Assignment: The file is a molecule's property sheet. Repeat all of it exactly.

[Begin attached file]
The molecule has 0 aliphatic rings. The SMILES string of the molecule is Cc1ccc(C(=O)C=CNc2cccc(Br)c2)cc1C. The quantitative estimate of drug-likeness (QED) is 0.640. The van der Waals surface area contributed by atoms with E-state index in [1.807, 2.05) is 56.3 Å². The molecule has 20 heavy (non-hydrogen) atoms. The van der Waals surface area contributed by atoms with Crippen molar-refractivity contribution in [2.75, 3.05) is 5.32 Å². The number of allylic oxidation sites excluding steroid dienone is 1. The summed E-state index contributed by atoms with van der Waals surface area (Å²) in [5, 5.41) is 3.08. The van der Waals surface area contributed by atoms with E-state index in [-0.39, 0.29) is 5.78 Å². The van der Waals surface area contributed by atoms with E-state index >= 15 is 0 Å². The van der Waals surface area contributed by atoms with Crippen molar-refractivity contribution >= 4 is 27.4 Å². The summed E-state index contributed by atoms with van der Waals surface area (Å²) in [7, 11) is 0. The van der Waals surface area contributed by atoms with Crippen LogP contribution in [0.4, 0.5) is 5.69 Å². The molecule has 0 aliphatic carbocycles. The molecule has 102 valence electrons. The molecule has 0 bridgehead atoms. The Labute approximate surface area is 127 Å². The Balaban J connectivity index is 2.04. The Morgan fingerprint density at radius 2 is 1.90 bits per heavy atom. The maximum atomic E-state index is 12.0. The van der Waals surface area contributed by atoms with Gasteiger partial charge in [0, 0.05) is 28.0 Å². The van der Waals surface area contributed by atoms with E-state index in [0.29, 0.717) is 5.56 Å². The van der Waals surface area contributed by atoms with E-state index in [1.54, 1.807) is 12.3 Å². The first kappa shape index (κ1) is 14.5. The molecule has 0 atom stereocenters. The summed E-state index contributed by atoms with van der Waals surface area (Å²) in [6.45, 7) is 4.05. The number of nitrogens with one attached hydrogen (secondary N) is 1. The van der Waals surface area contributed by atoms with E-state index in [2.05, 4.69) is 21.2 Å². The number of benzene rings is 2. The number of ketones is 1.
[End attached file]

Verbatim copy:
The molecule has 0 aliphatic rings. The SMILES string of the molecule is Cc1ccc(C(=O)C=CNc2cccc(Br)c2)cc1C. The quantitative estimate of drug-likeness (QED) is 0.640. The van der Waals surface area contributed by atoms with E-state index in [1.807, 2.05) is 56.3 Å². The molecule has 20 heavy (non-hydrogen) atoms. The van der Waals surface area contributed by atoms with Crippen molar-refractivity contribution in [2.75, 3.05) is 5.32 Å². The number of allylic oxidation sites excluding steroid dienone is 1. The summed E-state index contributed by atoms with van der Waals surface area (Å²) in [5, 5.41) is 3.08. The van der Waals surface area contributed by atoms with E-state index in [-0.39, 0.29) is 5.78 Å². The van der Waals surface area contributed by atoms with E-state index >= 15 is 0 Å². The van der Waals surface area contributed by atoms with Crippen molar-refractivity contribution >= 4 is 27.4 Å². The summed E-state index contributed by atoms with van der Waals surface area (Å²) in [7, 11) is 0. The van der Waals surface area contributed by atoms with Crippen LogP contribution in [0.4, 0.5) is 5.69 Å². The molecule has 0 aliphatic carbocycles. The molecule has 102 valence electrons. The molecule has 0 bridgehead atoms. The Labute approximate surface area is 127 Å². The Balaban J connectivity index is 2.04. The Morgan fingerprint density at radius 2 is 1.90 bits per heavy atom. The maximum atomic E-state index is 12.0. The van der Waals surface area contributed by atoms with Gasteiger partial charge in [0, 0.05) is 28.0 Å². The van der Waals surface area contributed by atoms with E-state index in [0.29, 0.717) is 5.56 Å². The van der Waals surface area contributed by atoms with E-state index in [1.54, 1.807) is 12.3 Å². The first kappa shape index (κ1) is 14.5. The molecule has 0 atom stereocenters. The summed E-state index contributed by atoms with van der Waals surface area (Å²) in [6.45, 7) is 4.05. The number of nitrogens with one attached hydrogen (secondary N) is 1. The van der Waals surface area contributed by atoms with E-state index in [2.05, 4.69) is 21.2 Å². The number of benzene rings is 2. The number of ketones is 1.